That, in fact, is what Medeama have been angling for, building towards, for years. After scrambling all over the league table for a number of seasons, Medeama appeared to have finally found a winning formula in 2018, and if that season had climaxed where it terminated — halfway, that is, due to a corruption scandal that rocked the very foundations of the Ghanaian game — Medeama would have been champions.
The man who led that charge was a certain Samuel Boadu, in his first season at the helm of a top-flight club. The next season under Boadu also ended at the same stage, the outbreak of the COVID-19 pandemic forcing the truncation this time, and Medeama initially topped the pile again (before sliding down after being docked six points over disciplinary troubles).
The departure of Boadu — now a certified star — without seeing through his third term denied Medeama the opportunity to know just how a full-season title tilt may have played out; and that sense of deprivation was only compounded by seeing Boadu lead Hearts to glory that very year, 2021, while the Mauve & Yellows only managed to come fifth.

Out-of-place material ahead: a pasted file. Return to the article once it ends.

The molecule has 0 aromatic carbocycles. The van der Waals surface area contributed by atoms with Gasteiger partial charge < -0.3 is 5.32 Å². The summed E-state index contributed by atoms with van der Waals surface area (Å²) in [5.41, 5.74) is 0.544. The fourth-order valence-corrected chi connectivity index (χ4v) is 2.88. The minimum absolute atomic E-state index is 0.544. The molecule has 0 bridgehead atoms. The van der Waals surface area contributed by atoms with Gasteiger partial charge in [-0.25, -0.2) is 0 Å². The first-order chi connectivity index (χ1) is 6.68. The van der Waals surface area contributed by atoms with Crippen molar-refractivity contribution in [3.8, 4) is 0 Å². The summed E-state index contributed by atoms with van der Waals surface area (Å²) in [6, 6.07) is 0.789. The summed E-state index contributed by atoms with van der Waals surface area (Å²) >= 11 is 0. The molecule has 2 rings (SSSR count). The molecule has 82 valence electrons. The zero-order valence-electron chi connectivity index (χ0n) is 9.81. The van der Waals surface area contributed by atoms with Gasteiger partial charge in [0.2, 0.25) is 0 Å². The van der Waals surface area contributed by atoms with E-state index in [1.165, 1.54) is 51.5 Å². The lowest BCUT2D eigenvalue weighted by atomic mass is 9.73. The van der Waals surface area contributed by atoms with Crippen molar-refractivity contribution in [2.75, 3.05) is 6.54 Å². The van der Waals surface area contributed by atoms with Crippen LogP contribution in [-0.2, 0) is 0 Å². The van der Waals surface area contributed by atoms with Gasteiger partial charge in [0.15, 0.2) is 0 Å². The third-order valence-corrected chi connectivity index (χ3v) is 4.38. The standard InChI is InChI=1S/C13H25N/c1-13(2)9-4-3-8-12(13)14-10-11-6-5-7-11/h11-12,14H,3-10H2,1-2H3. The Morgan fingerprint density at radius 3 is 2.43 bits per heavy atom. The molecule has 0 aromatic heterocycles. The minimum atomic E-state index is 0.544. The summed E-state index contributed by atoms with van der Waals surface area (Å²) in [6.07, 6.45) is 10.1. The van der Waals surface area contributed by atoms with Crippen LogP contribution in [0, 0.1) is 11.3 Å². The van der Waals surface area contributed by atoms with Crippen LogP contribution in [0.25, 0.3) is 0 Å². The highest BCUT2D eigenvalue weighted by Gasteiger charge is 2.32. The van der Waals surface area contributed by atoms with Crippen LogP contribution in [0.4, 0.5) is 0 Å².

Medeama came back strongly in the next season, finishing second, albeit a full 11 points behind eventual champions Asante Kotoko, and they started the current season quietly confident of topping that performance. They had, after all, appointed one of the Ghanaian game’s most experienced and astute coaches, David Duncan.
Duncan, like Medeama, had the singular ambition of ending his own run without a Premier League title, and this felt like just the place to do so. A match, seemingly, made in heaven. But that bond soon unravelled, with relationships — and, most especially, results — quickly deteriorating.
He won just three of nine league games, including one of his last seven, and left his post just after getting knocked out of the FA Cup on Boxing Day by Karela United.
Umar Abdul Rabi stepped up and stepped in as interim boss — just as he had done a little over a year prior, after the early-season exit of Ignatius Osei-Fosu, in which capacity he oversaw the aforementioned runner-up finish.
This time, too, Rabi came to the rescue and achieved some stability, even improving the trend of results for a while, before himself walking away in March.
Enter a very familiar face: Evans Augustine Adotey.
The 58-year-old had served Medeama well in various capacities — as head coach, assistant coach, and technical director — between 2013 and 2017, an instrumental figure during the most successful spell in the club’s history.
He won that first FA Cup, had a hand in the second, and — between those conquests — coached the team through the business end of their 2016 African inter-club campaign, masterminding famous victories over TP Mazembe and Pitso Mosimane’s high-flying Mamelodi Sundowns.